Letter To William Thomas

United States Department of the Interior
National Capital Area
1100 Ohio Drive, SW.
Washington, D.C. 20242

JAN 31 1997

P.O. Box 27217
Washington, D.C. 20038

Dear Thomas:

Thank you for your letter concerning the rat population in Lafayette Park.

The life cycle of rats peaks twice annually in the spring and fall. This increased population is a normal seasonal variation. Construction activities can displace rats and force them to seek additional food and habitat resources (including park trash containers) Numerous park visitors feeding squirrels and pigeons indirectly provide food for rats. There are also several food sources outside the park (mobile street vending units and restaurant /hotel dumpsters) that provide food for rodent populations living in the park as well as food remnants left in the park.

President's park has an active rodent control program. There are 5 Certified Pesticide Applicators who routinely monitor rodent populations and apply rodenticides. In addition, we have attempted to "ratproof" trash containers. This requires retrofitting every container with a metal disk in the bottom and usually with a lid at the top to eliminate foraging by rats. Retrofitting trash receptacles with domes or lids has not been possible in some areas of President 's Park due to security concerns. In addition, throughout the park overgrown vegetation is being removed and replaced with smaller plants to reduce rat harborage in these areas.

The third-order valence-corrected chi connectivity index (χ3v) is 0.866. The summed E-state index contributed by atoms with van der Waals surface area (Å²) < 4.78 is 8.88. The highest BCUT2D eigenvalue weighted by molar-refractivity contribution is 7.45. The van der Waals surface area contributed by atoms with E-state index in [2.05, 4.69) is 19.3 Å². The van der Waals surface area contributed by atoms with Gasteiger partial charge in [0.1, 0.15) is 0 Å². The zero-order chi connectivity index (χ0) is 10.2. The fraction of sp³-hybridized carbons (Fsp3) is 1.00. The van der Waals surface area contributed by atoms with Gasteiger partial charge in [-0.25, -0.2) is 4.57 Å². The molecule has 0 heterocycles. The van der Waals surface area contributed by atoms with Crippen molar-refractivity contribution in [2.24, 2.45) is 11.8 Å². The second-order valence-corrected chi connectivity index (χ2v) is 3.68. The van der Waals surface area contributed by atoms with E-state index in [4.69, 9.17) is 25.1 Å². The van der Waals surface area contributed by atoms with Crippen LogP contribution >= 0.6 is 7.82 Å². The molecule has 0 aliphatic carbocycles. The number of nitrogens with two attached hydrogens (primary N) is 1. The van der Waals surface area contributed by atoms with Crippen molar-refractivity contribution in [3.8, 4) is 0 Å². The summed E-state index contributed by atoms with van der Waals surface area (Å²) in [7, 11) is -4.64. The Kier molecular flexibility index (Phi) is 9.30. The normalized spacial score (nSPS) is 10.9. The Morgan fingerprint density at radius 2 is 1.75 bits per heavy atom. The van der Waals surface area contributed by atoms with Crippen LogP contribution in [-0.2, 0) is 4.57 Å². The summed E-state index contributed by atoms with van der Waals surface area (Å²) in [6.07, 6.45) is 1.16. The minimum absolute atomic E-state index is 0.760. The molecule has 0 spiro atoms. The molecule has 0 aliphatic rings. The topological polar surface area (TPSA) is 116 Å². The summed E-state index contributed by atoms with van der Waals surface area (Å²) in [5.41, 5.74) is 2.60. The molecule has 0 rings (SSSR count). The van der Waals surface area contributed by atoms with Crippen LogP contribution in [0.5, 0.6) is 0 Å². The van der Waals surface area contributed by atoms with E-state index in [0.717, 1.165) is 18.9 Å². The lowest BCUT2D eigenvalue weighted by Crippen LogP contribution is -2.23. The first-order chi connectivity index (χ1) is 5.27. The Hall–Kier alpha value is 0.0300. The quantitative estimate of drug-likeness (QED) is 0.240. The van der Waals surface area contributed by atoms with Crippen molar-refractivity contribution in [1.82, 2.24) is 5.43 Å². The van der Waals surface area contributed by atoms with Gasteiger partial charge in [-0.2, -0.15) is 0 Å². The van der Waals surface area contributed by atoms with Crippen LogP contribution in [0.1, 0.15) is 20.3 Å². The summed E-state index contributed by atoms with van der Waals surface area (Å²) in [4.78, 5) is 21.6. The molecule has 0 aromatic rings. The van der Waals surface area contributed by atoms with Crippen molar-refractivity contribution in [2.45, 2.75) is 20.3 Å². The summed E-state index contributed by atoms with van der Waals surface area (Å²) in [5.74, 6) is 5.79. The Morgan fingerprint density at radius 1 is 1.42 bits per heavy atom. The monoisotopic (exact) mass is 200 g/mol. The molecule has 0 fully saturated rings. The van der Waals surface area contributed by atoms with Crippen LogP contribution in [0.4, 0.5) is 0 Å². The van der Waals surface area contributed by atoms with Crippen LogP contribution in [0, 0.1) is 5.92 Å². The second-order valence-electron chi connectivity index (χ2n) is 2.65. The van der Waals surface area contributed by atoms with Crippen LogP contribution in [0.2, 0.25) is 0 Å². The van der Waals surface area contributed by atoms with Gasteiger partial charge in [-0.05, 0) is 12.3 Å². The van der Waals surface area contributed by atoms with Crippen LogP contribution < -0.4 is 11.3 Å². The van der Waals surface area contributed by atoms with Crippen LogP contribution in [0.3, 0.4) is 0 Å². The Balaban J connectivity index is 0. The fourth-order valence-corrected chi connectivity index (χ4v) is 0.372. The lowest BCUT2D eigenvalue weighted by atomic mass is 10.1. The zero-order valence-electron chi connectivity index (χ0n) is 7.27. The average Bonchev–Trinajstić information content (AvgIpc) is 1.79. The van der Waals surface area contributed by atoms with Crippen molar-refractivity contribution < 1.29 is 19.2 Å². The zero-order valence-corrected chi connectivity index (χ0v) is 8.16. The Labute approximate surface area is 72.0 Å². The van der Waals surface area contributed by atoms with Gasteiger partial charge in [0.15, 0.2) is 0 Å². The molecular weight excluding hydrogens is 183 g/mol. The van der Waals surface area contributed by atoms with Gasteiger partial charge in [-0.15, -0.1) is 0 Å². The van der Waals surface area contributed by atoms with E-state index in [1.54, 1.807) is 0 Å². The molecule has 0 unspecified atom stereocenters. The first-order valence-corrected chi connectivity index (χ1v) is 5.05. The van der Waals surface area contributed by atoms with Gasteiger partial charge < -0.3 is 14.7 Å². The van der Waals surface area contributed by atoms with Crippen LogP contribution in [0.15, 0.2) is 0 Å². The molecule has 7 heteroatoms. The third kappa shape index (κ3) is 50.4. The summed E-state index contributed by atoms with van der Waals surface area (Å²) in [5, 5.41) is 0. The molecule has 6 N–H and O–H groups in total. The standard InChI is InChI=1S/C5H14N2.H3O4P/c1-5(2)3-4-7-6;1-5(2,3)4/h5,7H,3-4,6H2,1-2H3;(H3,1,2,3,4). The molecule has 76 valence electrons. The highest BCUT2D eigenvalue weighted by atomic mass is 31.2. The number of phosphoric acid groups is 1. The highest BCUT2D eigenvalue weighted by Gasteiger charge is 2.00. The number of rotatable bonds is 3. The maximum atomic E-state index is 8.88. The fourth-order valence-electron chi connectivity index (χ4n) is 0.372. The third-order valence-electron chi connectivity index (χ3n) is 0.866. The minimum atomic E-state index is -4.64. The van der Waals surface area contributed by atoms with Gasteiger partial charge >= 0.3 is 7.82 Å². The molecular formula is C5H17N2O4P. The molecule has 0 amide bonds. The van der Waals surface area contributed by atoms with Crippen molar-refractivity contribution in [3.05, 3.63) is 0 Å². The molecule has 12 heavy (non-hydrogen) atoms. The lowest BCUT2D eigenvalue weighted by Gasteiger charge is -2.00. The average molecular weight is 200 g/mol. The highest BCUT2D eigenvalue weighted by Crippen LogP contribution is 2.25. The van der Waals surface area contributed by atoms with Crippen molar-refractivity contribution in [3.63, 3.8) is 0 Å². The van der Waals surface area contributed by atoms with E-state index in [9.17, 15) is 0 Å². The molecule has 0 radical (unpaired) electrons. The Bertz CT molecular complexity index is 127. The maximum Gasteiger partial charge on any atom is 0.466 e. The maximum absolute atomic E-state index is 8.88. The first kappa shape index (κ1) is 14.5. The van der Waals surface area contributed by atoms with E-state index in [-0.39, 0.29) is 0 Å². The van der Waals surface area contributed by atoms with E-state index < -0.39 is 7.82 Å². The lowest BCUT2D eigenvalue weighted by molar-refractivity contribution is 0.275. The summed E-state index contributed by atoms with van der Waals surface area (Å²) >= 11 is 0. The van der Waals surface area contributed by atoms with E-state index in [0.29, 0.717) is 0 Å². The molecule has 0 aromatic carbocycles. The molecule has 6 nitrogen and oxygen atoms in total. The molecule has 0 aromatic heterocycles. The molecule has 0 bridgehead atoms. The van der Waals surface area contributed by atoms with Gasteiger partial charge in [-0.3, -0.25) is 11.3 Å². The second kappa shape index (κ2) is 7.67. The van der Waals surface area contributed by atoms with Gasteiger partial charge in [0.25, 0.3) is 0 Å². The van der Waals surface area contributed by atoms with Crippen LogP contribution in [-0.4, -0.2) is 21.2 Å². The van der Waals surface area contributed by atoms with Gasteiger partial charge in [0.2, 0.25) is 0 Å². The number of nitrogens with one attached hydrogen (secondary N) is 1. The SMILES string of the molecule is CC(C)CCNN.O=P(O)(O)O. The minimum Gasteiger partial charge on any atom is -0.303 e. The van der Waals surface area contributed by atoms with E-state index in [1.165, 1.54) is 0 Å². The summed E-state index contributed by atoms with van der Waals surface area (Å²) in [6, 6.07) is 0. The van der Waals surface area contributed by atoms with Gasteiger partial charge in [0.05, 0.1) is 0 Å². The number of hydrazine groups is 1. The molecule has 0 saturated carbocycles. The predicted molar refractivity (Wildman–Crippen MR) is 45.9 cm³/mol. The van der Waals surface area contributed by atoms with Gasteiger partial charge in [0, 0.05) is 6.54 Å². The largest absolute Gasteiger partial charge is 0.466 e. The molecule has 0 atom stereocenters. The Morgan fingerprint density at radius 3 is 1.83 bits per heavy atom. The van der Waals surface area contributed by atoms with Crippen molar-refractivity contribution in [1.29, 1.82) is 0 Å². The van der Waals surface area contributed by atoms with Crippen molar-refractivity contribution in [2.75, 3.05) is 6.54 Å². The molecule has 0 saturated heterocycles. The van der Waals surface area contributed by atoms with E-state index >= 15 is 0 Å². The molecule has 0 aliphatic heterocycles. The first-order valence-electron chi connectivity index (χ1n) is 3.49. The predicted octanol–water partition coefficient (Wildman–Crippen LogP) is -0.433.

Although the habitat for rats in President's Park can be reduced dramatically through our efforts, rats are still abundant in the surrounding neighborhoods and will continue to reinvade the park in search of food and shelter. Our goal, therefore, can only be to keep rat populations at levels providing for public health and safety.

Thank you for your interest in President's Park.


Mel Poole,
Park Manager
President's Park